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Probe called over Greek coast guard's role in deaths ถ าย บอลof migrants

Effort | ถ าย บอล | Updated: 2024-07-23 14:24:43

A migrant saved from the Mediterranean Sea on Monday is assisted in Roccella Ionica, southern Italy. VALERIA FERRARO/AP

The main opposition party in Greece has called for an inquiry after allegations made by the BBC that the actions of the country's coast guard service has led to the deaths of dozens of migrants over the past three years, with nine of them allegedly deliberately thrown into the sea.

The BBC showed footage, previously published by The New York Times, of 12 people being put into a Greek coast guard boat and then abandoned on a dinghy, to a former senior official from the coast guard.

After viewing the footage, with his microphone still on, he was heard saying that the actions were "obviously illegal" and "an international crime".

Greek government spokesman Pavlos Marinakis has insisted there was no evidence to support the allegations.

"Our understanding is that what is reported is not proved," he told reporters at a scheduled government media briefing, adding that it was unfair to target coast guards who "save dozens of human lives every day".

But Giorgos Psychogios of the center-left Syriza party said: "We demand an in-depth investigation, we demand answers, we demand accountability, and the reason we do it is this.

"We care about all human life, and we cannot get used to the loss of human life."

Greece and its many islands have long been a magnet for people crossing the Mediterranean Sea in small boats from North Africa and the Middle East, trying to gain entry to the European Union.

Another popular destination for migrants is Italy, whose coast guard officials said on Monday that 11 people died and more than 60 were missing following two migrant shipwrecks off the country's southern shores.

German aid group Resqship, which operates the Nadir rescue boat, said it picked up 51 people from a sinking wooden boat and found 10 bodies trapped in the lower deck of the vessel.

Rescuing survivors

Survivors were handed over to the Italian coast guard and taken ashore on Monday morning, while the Nadir was making its way to the Italian island of Lampedusa, towing the wooden boat with the deceased, the charity said.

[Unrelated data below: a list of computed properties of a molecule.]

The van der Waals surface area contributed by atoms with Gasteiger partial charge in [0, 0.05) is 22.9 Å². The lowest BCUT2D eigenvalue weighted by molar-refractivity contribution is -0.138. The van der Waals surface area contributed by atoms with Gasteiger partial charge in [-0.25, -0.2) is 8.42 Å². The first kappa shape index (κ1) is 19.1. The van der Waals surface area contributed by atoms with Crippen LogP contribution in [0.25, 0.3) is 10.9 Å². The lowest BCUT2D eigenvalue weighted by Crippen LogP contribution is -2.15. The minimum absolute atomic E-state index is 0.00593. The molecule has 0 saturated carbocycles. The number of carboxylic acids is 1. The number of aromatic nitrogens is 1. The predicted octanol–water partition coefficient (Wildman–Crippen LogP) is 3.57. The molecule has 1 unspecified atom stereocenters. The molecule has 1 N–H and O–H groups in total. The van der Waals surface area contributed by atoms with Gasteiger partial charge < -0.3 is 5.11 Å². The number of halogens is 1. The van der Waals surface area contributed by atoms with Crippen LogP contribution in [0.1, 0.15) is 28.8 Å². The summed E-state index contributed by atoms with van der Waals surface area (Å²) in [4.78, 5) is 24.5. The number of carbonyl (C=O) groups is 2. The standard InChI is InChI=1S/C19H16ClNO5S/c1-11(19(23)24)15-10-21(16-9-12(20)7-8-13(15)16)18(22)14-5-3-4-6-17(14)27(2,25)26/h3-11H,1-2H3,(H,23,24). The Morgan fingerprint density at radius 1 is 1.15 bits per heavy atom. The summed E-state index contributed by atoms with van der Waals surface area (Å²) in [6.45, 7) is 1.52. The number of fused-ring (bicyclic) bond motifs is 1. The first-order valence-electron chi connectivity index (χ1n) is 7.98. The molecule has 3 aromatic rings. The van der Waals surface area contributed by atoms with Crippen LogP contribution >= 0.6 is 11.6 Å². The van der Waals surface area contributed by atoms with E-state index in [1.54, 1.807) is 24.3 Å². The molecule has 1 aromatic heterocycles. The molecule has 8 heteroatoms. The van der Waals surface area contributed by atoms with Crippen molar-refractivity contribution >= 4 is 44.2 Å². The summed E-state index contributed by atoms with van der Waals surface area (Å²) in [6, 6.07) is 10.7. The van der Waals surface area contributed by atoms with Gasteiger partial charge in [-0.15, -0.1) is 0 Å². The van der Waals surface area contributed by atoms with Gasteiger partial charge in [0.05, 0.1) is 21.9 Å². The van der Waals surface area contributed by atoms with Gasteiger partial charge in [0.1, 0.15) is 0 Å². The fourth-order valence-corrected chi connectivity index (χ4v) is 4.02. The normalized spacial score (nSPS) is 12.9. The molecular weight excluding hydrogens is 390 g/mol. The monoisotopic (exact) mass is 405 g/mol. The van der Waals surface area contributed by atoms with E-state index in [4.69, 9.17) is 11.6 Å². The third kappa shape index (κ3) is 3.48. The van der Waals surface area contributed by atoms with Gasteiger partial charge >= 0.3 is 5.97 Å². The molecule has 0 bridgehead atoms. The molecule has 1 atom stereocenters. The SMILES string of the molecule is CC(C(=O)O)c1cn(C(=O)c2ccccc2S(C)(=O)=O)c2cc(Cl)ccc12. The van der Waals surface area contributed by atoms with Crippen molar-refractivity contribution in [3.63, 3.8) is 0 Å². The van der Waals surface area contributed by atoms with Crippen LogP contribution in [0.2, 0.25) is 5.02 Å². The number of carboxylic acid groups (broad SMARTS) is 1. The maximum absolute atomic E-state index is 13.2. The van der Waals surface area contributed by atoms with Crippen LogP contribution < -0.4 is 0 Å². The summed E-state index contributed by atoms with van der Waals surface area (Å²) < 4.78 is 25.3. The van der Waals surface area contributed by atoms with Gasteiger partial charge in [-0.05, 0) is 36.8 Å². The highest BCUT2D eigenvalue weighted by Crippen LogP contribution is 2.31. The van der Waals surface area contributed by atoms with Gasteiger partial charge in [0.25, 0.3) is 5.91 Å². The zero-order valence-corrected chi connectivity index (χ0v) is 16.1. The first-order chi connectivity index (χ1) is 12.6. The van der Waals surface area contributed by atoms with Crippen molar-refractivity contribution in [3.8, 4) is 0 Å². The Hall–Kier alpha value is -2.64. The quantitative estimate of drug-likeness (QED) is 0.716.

The second shipwreck took place about 200 kilometers east of the Italian region of Calabria, as a boat that had set off from Turkiye caught fire and overturned, according to a few United Nations agencies.

They said 64 people were missing at sea, while 11 were rescued and taken ashore by the Italian coast guard, along with the body of a woman.

The incidents confirmed the central Mediterranean's reputation as one of the world's most dangerous migration routes. According to UN data, more than 23,500 migrants have died or gone missing in its waters since 2014.

Greece has often been accused of pushing boats back into the waters of neighboring Turkiye, which is illegal. And based on data from sources including local media, nonprofits and the Turkish coast guard, it has been calculated that 15 incidents between May 2020 and May 2023 have led to 43 deaths.

Last year, officials in Greece reported that an estimated 500 people had drowned off Messenia on the coast of Italy, when a boat called the Adriana, with as many as 750 people on board, was lost at sea.

But the Financial Times reported that the recent BBC documentary film Dead Calm: Killing in the Med? has dug further into the story and has come up with disturbing claims.

It alleged that while Greek coast guards had said the boat overturned because of "commotion" on the deck, firsthand accounts suggested that before it sank, a Greek special forces team had tried to force the boat out of the country's waters, and search and rescue efforts were described as "delayed and inadequate".

It also included claims that people who had crossed to the Greek islands were forced out to sea again in unsafe vessels by masked individuals, and that others were beaten or thrown into the waves.

Reuters contributed to this story.

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